New Orleans,
16
June
2020
|
07:29 PM
America/Chicago

Audubon Zoo Welcomes Mandrill Baby

Audubon Zoo welcomed a precious new addition to its mandrill family on Wednesday, June 3, 2020. This is the second offspring for mother, Jinx, and father, Mapema. Their first offspring, Kofola, was born on July 10, 2018.

Jinx is taking great care of the infant, nursing it and making sure it's holding on securely as she moves around,” said Curator of Louisiana Swamp and Jaguar Jungle Liz Wilson. “Mapema is being an awesome dad, sticking close to Jinx and the infant as well as spending time with Kofola.”

Kofola has never seen a mother raise offspring before, so observing Jinx with a new baby will help prepare her to raise her own one day.

Jinx and Mapema were recommended to breed as part of the Association of Zoos and Aquariums’ Species Survival Plan for mandrills, which helps to ensure a genetically diverse population and the long-term sustainability of the species.

Mandrills are classified as a vulnerable species by the International Union for Conservation of Nature (IUCN) due to deforestation and hunting in the rainforests they inhabit in Nigeria, Southern Cameroon, Equatorial Guinea, Gabon, and Congo.

Mandrills are the largest and most colorful of the Old World monkeys. Adult male mandrills that have the brightest and most distinctive colors are most attractive to females. Those bright colors on their rear end also help mandrills to follow each other in thick forests habitats. Adult females have duller colors, longer muzzles, and are about half the size of adult males.

All four mandrills have access to their outdoor habitat, so guests may catch a glimpse of the new addition during their Zoo visit. The sex of the baby will be confirmed in the upcoming weeks. Audubon plans to share updates on social media regarding its sex and name.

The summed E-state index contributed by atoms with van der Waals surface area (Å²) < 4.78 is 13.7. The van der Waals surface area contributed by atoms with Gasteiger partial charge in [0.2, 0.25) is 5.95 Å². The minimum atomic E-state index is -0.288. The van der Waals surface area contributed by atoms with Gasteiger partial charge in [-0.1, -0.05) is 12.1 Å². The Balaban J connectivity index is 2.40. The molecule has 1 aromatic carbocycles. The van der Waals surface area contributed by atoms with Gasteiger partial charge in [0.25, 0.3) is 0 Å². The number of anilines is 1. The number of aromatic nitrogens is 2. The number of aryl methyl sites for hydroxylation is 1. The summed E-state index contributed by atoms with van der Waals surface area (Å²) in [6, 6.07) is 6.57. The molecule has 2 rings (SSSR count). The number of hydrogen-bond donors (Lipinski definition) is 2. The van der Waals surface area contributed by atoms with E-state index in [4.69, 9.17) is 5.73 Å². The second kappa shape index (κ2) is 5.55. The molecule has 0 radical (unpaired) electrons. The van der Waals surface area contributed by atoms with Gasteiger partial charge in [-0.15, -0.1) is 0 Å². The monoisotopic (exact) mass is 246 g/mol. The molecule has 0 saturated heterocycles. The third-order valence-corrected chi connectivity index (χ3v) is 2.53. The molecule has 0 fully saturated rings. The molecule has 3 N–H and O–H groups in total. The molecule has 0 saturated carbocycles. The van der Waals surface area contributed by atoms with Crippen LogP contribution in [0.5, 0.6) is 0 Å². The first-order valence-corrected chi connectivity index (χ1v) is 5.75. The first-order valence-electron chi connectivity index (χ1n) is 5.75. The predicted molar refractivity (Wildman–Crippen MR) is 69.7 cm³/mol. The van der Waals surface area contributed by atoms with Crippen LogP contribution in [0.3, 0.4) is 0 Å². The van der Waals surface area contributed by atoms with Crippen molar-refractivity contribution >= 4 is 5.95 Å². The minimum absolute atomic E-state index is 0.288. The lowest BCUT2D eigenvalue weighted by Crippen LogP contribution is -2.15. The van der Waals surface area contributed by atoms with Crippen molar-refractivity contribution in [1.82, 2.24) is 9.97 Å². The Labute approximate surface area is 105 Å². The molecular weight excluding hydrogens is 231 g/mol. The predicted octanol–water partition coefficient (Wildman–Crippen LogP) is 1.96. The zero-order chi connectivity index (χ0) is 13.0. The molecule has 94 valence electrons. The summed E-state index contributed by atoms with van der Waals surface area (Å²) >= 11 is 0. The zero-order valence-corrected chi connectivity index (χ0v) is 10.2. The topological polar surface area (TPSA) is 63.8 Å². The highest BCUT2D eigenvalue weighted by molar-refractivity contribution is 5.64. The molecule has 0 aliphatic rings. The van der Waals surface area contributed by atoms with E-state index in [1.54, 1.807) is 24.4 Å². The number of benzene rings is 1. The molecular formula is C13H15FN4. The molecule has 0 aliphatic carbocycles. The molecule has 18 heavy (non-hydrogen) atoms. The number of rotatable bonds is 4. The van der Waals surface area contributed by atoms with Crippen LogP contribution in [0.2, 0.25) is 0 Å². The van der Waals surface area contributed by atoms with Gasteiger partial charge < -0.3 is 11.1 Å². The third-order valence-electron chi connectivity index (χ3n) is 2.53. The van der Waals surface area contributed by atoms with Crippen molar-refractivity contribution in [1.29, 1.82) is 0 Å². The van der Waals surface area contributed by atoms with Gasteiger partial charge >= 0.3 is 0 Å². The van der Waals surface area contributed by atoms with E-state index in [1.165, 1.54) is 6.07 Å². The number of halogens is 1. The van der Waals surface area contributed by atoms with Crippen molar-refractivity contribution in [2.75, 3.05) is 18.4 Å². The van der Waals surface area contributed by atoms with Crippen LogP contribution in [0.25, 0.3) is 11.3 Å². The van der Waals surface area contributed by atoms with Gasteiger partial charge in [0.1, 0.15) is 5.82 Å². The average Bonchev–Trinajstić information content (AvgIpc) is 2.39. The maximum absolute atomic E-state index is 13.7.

By visiting an AZA-accredited zoo like Audubon, you are helping the conservation efforts of species like mandrills. Audubon Zoo reopened to the public on Wednesday, June 3, 2020 following a nearly three-month closure due to the COVID-19 pandemic. Following the guidance of State and City public health directives, Audubon is reopening its family of parks and museums following a phased approach that strictly limits attendance and programming. Advance tickets to the Zoo are required and can be reserved here. Audubon Aquarium of the Americas and Audubon Butterfly Garden and Insectarium remain temporarily closed.

Audubon would like to thank its Reopening Partner, Children's Hospital New Orleans, for helping welcome guests back to Audubon Zoo.

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Audubon Nature Institute

Audubon Nature Institute operates a family of museums, parks and research facilities dedicated to celebrating the wonders of nature. Through innovative live animal exhibits, education programs, and scientific discovery, Audubon makes a meaningful contribution to preserving wildlife for the future. Audubon Nature Institute flagships include Audubon Park, Audubon Zoo, Audubon Aquarium of the Americas, Entergy Giant Screen Theater, Audubon Butterfly Garden and Insectarium, Audubon Louisiana Nature Center, Freeport-McMoRan Audubon Species Survival Center, Woldenberg Riverfront Park and Audubon Wilderness Park. Ron Forman is President and CEO of Audubon Nature Institute.